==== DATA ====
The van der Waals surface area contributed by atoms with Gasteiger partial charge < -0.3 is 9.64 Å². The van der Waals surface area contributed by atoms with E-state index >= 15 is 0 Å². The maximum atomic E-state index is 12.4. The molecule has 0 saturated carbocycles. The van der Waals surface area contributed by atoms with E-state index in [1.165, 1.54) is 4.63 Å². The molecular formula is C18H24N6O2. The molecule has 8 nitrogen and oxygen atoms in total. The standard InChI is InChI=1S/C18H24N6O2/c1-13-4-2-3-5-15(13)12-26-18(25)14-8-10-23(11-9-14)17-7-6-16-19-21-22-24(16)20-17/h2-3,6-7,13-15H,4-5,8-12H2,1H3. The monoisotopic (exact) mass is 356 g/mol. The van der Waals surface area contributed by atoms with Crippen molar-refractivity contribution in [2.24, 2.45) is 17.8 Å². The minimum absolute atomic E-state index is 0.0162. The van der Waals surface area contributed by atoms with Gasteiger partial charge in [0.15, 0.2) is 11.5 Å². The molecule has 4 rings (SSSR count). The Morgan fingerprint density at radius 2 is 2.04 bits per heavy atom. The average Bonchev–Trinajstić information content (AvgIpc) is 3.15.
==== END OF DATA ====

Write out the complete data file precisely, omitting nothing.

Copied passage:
The van der Waals surface area contributed by atoms with Gasteiger partial charge < -0.3 is 9.64 Å². The van der Waals surface area contributed by atoms with E-state index >= 15 is 0 Å². The maximum atomic E-state index is 12.4. The molecule has 0 saturated carbocycles. The van der Waals surface area contributed by atoms with E-state index in [1.165, 1.54) is 4.63 Å². The molecular formula is C18H24N6O2. The molecule has 8 nitrogen and oxygen atoms in total. The standard InChI is InChI=1S/C18H24N6O2/c1-13-4-2-3-5-15(13)12-26-18(25)14-8-10-23(11-9-14)17-7-6-16-19-21-22-24(16)20-17/h2-3,6-7,13-15H,4-5,8-12H2,1H3. The monoisotopic (exact) mass is 356 g/mol. The van der Waals surface area contributed by atoms with Crippen molar-refractivity contribution in [2.24, 2.45) is 17.8 Å². The minimum absolute atomic E-state index is 0.0162. The van der Waals surface area contributed by atoms with Gasteiger partial charge in [0.15, 0.2) is 11.5 Å². The molecule has 4 rings (SSSR count). The Morgan fingerprint density at radius 2 is 2.04 bits per heavy atom. The average Bonchev–Trinajstić information content (AvgIpc) is 3.15.